Canzler Swinging a Hot Bat

DAYTONA BEACH — Russ Canzler was drafted out of high school in a small town in Eastern Pennsylvania, but he's been doing big things recently at Class High-A Daytona, coming off an eight-game hitting streak and batting .341 in the month of July.

Canzler, 22, is batting .267 with five home runs, 15 doubles and 39 RBIs through 68 games this season, and is 12-for-34 over his last 10 contests.

Since INF Blake Lalli was promoted to Class AA Tennessee earlier this month, the first baseman has gotten more playing time and at-bats.

"I'm trying not to put too much pressure on myself," Canzler said. "It was tough when I wasn't playing everyday, but my parents came into town about a week and a half ago and my dad gave me a pep talk. It always helps when you have family in town."

"I think playing more has a lot to do with (Canzler's hot hitting)," said Daytona manager Jody Davis. "He was splitting playing time before, and now he has the chance for more at-bats and he's been successful."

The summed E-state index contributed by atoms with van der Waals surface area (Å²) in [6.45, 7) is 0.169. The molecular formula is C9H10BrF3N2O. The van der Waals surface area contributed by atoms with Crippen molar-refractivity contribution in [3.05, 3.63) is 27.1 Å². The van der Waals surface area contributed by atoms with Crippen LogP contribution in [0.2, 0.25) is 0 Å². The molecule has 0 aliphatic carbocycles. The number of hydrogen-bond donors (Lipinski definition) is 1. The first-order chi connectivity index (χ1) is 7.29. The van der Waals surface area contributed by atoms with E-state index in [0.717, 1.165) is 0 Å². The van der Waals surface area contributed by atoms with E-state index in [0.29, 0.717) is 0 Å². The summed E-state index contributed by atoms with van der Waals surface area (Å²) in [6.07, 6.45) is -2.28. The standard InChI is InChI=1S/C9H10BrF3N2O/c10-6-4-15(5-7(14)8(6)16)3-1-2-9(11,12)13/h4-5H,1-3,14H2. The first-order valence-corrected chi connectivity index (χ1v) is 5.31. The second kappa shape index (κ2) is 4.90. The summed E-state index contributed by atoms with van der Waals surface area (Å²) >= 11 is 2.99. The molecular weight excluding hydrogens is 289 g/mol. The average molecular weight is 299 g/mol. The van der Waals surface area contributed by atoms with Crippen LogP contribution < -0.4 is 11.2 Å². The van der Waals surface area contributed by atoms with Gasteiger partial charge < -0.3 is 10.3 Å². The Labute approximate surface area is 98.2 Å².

Canzler was selected by the Cubs in the 30th round of the 2004 draft from Hazleton Area High School in Pennsylvania. Many players drafted straight out of high school in mid-to-late rounds tend to put their pro careers on hold and opt for college experience, but Canzler's decision has not set him back.

After spending two seasons in the Arizona Rookie League, he was selected as a 2006 Northwest League Post-season All-Star at Class Low-A Boise, and last year held his own in his first stint of full-season ball with Class-A Peoria, batting .270 with seven home runs, 24 doubles and 54 RBIs in 125 contests.

"If I had to do it again, I'd do it the same," says Canzler. "As a young kid out of high school at 18 years old, you get a lot more opportunities and are given a lot more chances. Organizations are more forgiving with you.

"If I can prove myself at a young age, that gives me an edge over some of these guys coming out of college."

Now that he has taken advantage of the extra playing time, Canzler is looking to keep his bat heated up heading into the final stretch of July and beyond.

"This is a fun game, it's a kid's game," Canzler said. "All you can do is go up there and relax as much as you can and the hits will come."

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